June 16, 2020
Abuse commission aims for greater transparency
The Royal Commission of Inquiry into Abuse in State and Religious Care says it is doing more to make its processes more transparent.
The commission has come under fire from abuse survivor Tony Jarvis, who criticised the way new chair Coral Shaw was operating.
Commissioner Andrew Erueti says as the inquiry moves from the private to public hearing stages it is improving its processes in line with feedback from survivors.
People registered with the commission are getting sent regular updates, which are also posted to its site and Facebook page.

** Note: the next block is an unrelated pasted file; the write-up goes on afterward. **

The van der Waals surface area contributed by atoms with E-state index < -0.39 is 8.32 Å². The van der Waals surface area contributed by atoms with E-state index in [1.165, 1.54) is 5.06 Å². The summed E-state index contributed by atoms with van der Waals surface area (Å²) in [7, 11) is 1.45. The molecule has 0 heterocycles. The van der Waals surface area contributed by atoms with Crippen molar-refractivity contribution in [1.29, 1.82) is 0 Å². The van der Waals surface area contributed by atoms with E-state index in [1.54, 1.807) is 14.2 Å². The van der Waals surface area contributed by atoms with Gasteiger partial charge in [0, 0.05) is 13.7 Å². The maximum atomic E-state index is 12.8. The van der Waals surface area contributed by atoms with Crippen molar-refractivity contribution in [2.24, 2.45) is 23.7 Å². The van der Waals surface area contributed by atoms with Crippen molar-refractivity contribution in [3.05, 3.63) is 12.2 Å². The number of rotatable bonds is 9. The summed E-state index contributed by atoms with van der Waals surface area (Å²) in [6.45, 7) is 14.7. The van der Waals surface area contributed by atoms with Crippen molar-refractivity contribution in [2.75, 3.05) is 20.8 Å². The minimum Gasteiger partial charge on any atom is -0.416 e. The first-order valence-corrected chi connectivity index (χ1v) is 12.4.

"We have to have our big ears up listening to advice, whether it's strong criticism or whether it's positive, constructive, it's all stuff we need to learn from and I think Tony's point was a valid point and we've taken it on board and we are doing our utmost to ensure we are clear about what we are doing because that's in the best interests of survivors, they want to know what we are doing and what we have planned for the future," Dr Erueti says.
About half of those registered are Māori, but the commission would like that number to increase to better reflect the percentage of those who were in care.
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